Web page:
You have no idea how powerful the truth can be.
This sentence is repeated twice in tonight’s episode and is ironic given how often Arrow‘s characters lie not only to the people closest to them, but also to themselves. Nonetheless, “Public Enemies” tackles it head on as we watch Arrow explore how traumatizing it can be when the truth about your loved ones’ survival is withheld from you. This is most notable in the main story line, which finds Quentin ordering a manhunt on all of Team Arrow.
Quentin’s renewed vendetta against Team Arrow is a reaction to having been lied to by not only his daughter, but also by the Arrow himself, who he believed was an ally. In fact, tonight’s episode is reminiscent of “Over the Edge,” a Batman: The Animated Series episode. In “Over the Edge,” Barbara Gordon, who is Batgirl, is severely injured in a fight against Scarecrow, which leads to her father finding out about both her dual identity and Batman’s real one. (Gordon goes as far as hiring Bane to kill Batman, however it all turns out to be Barbara hallucinating from Scarecrow’s toxins). It’s a similar set-up to tonight’s episode, because Gordon feels just as betrayed by the Batman as does Quentin by the Arrow.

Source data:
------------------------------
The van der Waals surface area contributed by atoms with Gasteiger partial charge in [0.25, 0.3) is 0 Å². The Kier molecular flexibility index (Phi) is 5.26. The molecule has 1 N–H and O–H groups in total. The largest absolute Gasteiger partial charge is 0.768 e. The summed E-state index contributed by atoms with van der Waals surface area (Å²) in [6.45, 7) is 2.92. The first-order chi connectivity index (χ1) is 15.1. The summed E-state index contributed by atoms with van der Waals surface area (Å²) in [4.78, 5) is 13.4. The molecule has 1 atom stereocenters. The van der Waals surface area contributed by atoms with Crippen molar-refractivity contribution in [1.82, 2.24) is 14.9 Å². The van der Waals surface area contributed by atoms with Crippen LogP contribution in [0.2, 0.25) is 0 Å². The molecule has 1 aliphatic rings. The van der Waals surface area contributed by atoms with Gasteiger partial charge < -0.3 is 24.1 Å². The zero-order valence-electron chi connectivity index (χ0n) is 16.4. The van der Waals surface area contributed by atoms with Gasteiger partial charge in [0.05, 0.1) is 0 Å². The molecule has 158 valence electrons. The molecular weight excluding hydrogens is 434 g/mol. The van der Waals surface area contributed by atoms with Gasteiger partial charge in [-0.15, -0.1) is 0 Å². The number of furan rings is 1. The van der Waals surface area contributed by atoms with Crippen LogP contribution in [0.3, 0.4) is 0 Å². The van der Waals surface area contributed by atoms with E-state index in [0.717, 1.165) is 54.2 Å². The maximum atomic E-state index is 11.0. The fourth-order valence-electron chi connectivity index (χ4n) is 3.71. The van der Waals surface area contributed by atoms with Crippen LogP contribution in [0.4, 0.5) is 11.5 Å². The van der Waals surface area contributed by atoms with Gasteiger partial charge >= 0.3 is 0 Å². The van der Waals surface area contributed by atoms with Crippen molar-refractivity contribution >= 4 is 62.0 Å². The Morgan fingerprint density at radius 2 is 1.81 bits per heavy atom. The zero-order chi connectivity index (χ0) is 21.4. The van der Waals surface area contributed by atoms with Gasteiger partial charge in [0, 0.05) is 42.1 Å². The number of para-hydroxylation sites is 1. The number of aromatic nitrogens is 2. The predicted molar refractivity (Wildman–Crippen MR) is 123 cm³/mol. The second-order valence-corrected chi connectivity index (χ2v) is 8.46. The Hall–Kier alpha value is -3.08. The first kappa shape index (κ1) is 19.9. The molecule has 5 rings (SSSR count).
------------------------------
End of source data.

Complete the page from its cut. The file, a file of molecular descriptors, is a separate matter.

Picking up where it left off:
For Quentin, the truth provides clarity. Not only has the Arrow led to his daughter’s death, but also to so much mayhem and destruction: Merlyn, Slade, Brick, and a whole host of other masked crazies who have plagued Starling since the Arrow arrived on the scene. The show raises, but never firmly answers, the question: How responsible is Oliver Queen for all of this? Is the Arrow worth all the drama that comes with him?
PRESENT DAY — STARLING CITY
We pick up right where last week’s episode left off with Maseo, dressed as The Arrow, firing on the Mayor’s office. In the confusion, the Mayor is shot and dies right on the spot, another one of her aids is hit, and Ray takes an arrow to the chest for Felicity. While Ray is in surgery, Quentin holds his first of many press conferences in tonight’s episode to announce that an arrest warrant has been issued for the Arrow’s arrest, he’s reforming the Anti-Vigilante Task Force, and that all the police officers have been ordered to shoot on sight. Tonight, Team Arrow learns that there ain’t no love in the heart of the city.
With nowhere else to turn, Oliver seeks out Nyssa for help. At first, she’s reluctant to help him, but Oliver plays the “what would Sara want you to do?” card—which persuades Nyssa to give up the location of the League’s hideout. Team Arrow suits up and heads out. Maseo and the rest of the League are waiting for them when they arrive, and after a fight sequence in which the editing obscured some of the action and Roy and Laurel actually perform rather well, Oliver eventually pins Maseo. This impresses Ra’s al Ghul, who makes a dramatic entrance. He gives Oliver two choices: ascend to the calling of Ra’s al Ghul, or spend his life in a cell because Ra’s, not caring that snitches get stitches because he has his lazarus pit, tipped off the SCPD.